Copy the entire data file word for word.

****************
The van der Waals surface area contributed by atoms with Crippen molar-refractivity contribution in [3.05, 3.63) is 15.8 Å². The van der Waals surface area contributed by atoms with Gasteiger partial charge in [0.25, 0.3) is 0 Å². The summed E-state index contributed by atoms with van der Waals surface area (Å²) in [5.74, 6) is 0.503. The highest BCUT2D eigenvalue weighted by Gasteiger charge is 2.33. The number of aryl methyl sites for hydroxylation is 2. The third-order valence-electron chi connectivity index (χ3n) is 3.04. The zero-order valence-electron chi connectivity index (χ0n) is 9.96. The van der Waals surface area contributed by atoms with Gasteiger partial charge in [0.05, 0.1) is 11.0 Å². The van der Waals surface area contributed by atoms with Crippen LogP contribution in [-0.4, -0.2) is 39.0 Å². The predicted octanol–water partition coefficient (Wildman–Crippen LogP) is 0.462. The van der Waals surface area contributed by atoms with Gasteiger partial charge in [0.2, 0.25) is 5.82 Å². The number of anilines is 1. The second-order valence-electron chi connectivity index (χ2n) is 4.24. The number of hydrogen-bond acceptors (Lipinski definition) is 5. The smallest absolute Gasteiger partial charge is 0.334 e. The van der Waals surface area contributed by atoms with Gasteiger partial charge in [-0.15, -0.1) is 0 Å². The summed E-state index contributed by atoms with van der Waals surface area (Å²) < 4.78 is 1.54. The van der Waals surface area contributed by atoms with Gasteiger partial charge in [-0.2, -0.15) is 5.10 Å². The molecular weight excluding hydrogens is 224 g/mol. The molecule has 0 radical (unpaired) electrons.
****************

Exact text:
The van der Waals surface area contributed by atoms with Crippen molar-refractivity contribution in [3.05, 3.63) is 15.8 Å². The van der Waals surface area contributed by atoms with Gasteiger partial charge in [0.25, 0.3) is 0 Å². The summed E-state index contributed by atoms with van der Waals surface area (Å²) in [5.74, 6) is 0.503. The highest BCUT2D eigenvalue weighted by Gasteiger charge is 2.33. The number of aryl methyl sites for hydroxylation is 2. The third-order valence-electron chi connectivity index (χ3n) is 3.04. The zero-order valence-electron chi connectivity index (χ0n) is 9.96. The van der Waals surface area contributed by atoms with Gasteiger partial charge in [0.05, 0.1) is 11.0 Å². The van der Waals surface area contributed by atoms with Crippen LogP contribution in [-0.4, -0.2) is 39.0 Å². The predicted octanol–water partition coefficient (Wildman–Crippen LogP) is 0.462. The van der Waals surface area contributed by atoms with Gasteiger partial charge in [0.2, 0.25) is 5.82 Å². The number of anilines is 1. The second-order valence-electron chi connectivity index (χ2n) is 4.24. The number of hydrogen-bond acceptors (Lipinski definition) is 5. The smallest absolute Gasteiger partial charge is 0.334 e. The van der Waals surface area contributed by atoms with Gasteiger partial charge in [-0.15, -0.1) is 0 Å². The summed E-state index contributed by atoms with van der Waals surface area (Å²) < 4.78 is 1.54. The van der Waals surface area contributed by atoms with Gasteiger partial charge in [-0.2, -0.15) is 5.10 Å². The molecular weight excluding hydrogens is 224 g/mol. The molecule has 0 radical (unpaired) electrons.